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An assortment of healthy foods for gout arranged on a black table

Gout and Dietary Health: What to Eat to Manage Flare-Ups

Gout is one of the most painful foot conditions and types of arthritis. It also has a deep connection to the foods and drinks you consume on a regular basis. The benefits of good nutrition are two-fold: they can help with gout prevention and manage your flair ups. Let’s look at the science behind a gout diet, what to avoid, and what delicious and nutritious foods you can add to your daily menu. 

Gout and Dietary Health: What to Avoid 

Gout management and prevention through diet mainly involves avoiding purine. 

This is a chemical compound found in food and drink. It leads to high uric acid levels (hyperuricemia) that then form the crystals around the joints that trigger inflammation and ultimately result in the onset of a gout attack.

Arthritis-Health tells us there is no way to fully avoid purine since it is found in the cells of virtually everything we consume. But you can maintain a low-purine diet by avoiding foods and drinks with high levels. 

One of the main culprits is alcohol. Not only does it contain a lot of purine, but it can prevent your body from metabolizing and eliminating uric acid. Beer has the most purine compared to spirits and wine. However, fortified wine, stouts and ports are also high in purine.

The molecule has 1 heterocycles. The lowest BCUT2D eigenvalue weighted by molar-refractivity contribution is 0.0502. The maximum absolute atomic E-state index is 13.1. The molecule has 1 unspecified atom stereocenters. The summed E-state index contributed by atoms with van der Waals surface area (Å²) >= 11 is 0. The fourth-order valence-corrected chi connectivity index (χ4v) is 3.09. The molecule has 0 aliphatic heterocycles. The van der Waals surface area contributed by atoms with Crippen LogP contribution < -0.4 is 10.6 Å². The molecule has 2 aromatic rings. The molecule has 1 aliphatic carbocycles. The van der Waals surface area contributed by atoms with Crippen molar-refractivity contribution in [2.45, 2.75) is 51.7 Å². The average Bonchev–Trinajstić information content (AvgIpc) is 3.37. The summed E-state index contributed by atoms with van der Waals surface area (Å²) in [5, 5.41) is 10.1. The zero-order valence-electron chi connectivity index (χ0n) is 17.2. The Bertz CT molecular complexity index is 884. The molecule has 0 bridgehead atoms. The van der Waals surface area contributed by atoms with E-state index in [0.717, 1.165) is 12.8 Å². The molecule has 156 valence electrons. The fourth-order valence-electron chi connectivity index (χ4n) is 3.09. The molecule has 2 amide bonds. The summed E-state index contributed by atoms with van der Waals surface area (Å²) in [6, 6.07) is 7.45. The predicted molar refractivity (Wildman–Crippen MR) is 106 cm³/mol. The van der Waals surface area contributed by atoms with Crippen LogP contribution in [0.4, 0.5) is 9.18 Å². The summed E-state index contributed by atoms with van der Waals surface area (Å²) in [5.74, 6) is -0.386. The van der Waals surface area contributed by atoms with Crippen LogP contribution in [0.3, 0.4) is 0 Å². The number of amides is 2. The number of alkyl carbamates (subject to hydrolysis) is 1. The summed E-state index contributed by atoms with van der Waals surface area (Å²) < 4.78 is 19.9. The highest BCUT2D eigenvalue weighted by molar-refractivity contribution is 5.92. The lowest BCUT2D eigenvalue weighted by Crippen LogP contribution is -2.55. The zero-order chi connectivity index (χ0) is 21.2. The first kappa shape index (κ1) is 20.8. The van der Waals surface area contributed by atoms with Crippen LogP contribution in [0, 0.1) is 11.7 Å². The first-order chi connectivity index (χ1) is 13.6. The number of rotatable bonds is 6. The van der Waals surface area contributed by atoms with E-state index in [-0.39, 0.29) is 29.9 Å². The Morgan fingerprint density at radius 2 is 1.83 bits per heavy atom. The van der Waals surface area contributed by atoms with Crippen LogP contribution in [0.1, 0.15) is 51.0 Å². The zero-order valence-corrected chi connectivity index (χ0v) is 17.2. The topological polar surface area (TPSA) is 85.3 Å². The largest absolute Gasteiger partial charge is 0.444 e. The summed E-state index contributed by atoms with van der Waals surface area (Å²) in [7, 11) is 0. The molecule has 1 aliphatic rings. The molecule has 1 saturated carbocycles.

Other drinks to sip sparingly include high-sugar juices and sodas — there is a lot of purine in high-fructose corn syrup! 

When it comes to food, seafood like sardines, anchovies and shellfish are full of purine, as are red meats, organ meats and processed meats like hot dogs, salami, etc. Of course, everything in moderation is key, but these proteins should be avoided when you have other alternatives.

The Best Gout-Friendly Foods

The word “diet” can be frustrating because it represents restriction. But sometimes for our health, we have to do what’s best for us. This is the case for a gout diet.

Remember, the lifestyle changes you make to control this condition don’t mean that you can’t enjoy delicious foods. Here is a list of just some of the nutrient-dense and low purine foods you can have: 

  • Eggs
  • Nuts and legumes
  • Fresh fruit with natural sugars. Be careful of preserves, packaged, or canned fruits as they often sneak in high-fructose corn syrup. 
  • Tomatoes
  • Poultry
  • Salmon 
  • Leafy greens
  • Popcorn
  • Whole grains
  • Low-sugar desserts

When planning your new menu, you may be surprised to see a lot of healthy foods, like mushrooms, asparagus and cauliflower, have moderate purine levels. It’s okay to eat them on occasion.

Click here to learn what foods are great for general foot health; just be sure to double check purine levels.

Looking for More Gout Guidance?

Keeping up with good nutrition is just one of the many ways you can wrangle this frustrating foot issue. Visit Toronto’s Feet First Clinic for top-quality care from a licensed chiropodist! Call us at (416) 769-3338 or book an appointment here!

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